SpaceX’s Just Read the Instructions droneship arrives in Florida following upgrades

SpaceX’s drone ship Just Read the Instructions (JRTI) has arrived in Port Canaveral, Fla. after undergoing refurbishment in Louisiana. The droneship joins Of Course I Still Love You (OCISLY) at the port, bringing SpaceX’s tally of east coast-based droneships to two. The additional droneship will help SpaceX’s execute its busy 2020 manifest.

(Lead Photo by Julia Bergeron)

JRTI was towed into Port Canaveral on Tuesday after being transported from Louisiana by the tugboat Alice C.

In August, JRTI made the journey from Los Angeles to Louisiana via the Panama Canal. JRTI had been stationed in the Port of LA for the past several years, where it was supporting SpaceX’s Vandenberg-based missions. However, the completion of the Iridium NEXT constellation – which required eight Vandenberg-based launches – and the addition of a landing zone at Vandenberg left JRTI with little action.

SpaceX is, therefore, moving JRTI to the east coast. The company is expected to launch a batch of Starlink internet satellites from Cape Canaveral, Fla. multiple times per month in 2020. This is on top of SpaceX’s standard launch contracts. Thus, with every Starlink launch expected to utilize a droneship recovery, there will be a high frequency of droneship landings in the coming months.

Therefore, the addition of a second droneship on the east coast will give SpaceX greater flexibility, and allow the company to manage situations where two droneship landings are required in short succession.

It also enables the option for the two side boosters from a Falcon Heavy launch to perform droneship landings. This is something that SpaceX CEO Elon Musk has hinted at in the past, but there is yet to be a confirmed Falcon Heavy mission that intends to utilize this recovery method.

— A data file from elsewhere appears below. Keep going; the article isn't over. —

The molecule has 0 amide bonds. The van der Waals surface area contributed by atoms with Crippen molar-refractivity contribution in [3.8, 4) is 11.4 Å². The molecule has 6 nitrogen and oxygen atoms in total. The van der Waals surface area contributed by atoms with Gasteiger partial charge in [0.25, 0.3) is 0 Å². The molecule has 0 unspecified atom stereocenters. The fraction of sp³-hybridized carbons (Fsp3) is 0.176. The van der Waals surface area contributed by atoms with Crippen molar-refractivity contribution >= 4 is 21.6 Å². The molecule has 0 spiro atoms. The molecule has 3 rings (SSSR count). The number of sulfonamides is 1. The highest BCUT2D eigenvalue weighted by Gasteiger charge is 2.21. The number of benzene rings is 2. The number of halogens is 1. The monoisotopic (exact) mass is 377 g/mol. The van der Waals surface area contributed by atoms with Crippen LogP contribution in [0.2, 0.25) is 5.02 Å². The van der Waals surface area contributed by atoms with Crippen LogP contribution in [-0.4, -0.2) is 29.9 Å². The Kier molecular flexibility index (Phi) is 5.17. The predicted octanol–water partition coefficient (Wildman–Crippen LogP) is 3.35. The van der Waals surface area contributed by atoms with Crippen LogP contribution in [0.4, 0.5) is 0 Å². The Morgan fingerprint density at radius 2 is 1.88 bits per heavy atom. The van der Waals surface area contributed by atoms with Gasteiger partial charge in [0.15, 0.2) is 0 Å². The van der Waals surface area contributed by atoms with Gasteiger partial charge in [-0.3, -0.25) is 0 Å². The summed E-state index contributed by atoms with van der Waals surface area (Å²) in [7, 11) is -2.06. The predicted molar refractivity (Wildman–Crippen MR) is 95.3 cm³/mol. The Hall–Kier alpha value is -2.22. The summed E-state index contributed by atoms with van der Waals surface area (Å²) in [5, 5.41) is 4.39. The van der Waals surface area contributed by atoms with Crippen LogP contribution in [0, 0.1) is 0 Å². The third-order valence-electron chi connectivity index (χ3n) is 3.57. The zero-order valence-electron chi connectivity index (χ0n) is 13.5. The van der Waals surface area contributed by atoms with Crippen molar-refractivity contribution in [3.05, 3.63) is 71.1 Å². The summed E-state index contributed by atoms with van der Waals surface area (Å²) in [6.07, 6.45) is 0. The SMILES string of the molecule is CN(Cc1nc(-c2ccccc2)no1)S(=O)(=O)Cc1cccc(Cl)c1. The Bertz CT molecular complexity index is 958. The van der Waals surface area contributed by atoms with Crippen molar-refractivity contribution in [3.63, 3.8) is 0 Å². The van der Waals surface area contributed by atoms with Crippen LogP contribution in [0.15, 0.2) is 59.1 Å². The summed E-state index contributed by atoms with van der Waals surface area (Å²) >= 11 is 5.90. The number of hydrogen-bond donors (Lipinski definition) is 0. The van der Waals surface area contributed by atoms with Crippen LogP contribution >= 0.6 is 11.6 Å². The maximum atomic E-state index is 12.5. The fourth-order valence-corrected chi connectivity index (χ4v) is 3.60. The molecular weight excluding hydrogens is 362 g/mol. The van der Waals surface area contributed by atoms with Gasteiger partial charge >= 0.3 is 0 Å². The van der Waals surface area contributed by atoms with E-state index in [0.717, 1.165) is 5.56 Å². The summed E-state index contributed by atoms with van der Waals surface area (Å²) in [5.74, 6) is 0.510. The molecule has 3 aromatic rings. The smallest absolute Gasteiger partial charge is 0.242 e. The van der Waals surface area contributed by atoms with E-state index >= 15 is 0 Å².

Regardless, JRTI’s primary purpose is expected to be to help compensate for the large number of Starlink missions.

The 53-degree inclination for such missions requires the droneship to be located off the coast of the Carolinas. The droneship OCISLY has been used for the two Starlink launches to date, along with the Demo-1 mission, which had a similar landing position.

During these landings, the droneship has to battle the strong Gulf Stream current. It is understood that OCISLY’s thrusters have had difficulty station keeping in these tough conditions during the recovery attempts.

Therefore, JRTI arrived in Port Canaveral with higher powered thrusters on its deck. It is not entirely clear if JRTI has already has had its upgraded thrusters installed. There is a chance that the new thrusters onboard JRTI are for OCISLY, so that both droneships can receive the upgrade.

The new thrusters on the deck of JRTI – Photo by Julia Bergeron

During the recent maintenance in Louisiana, JRTI’s two wings were reattached. The droneship is a barge which has been outfitted with wings on each side to increase the width. These extensions had to be removed to allow the droneship to fit through the Panama Canal when it made the journey from the Port of LA in August.

It is not immediately clear how soon JRTI will be ready for action.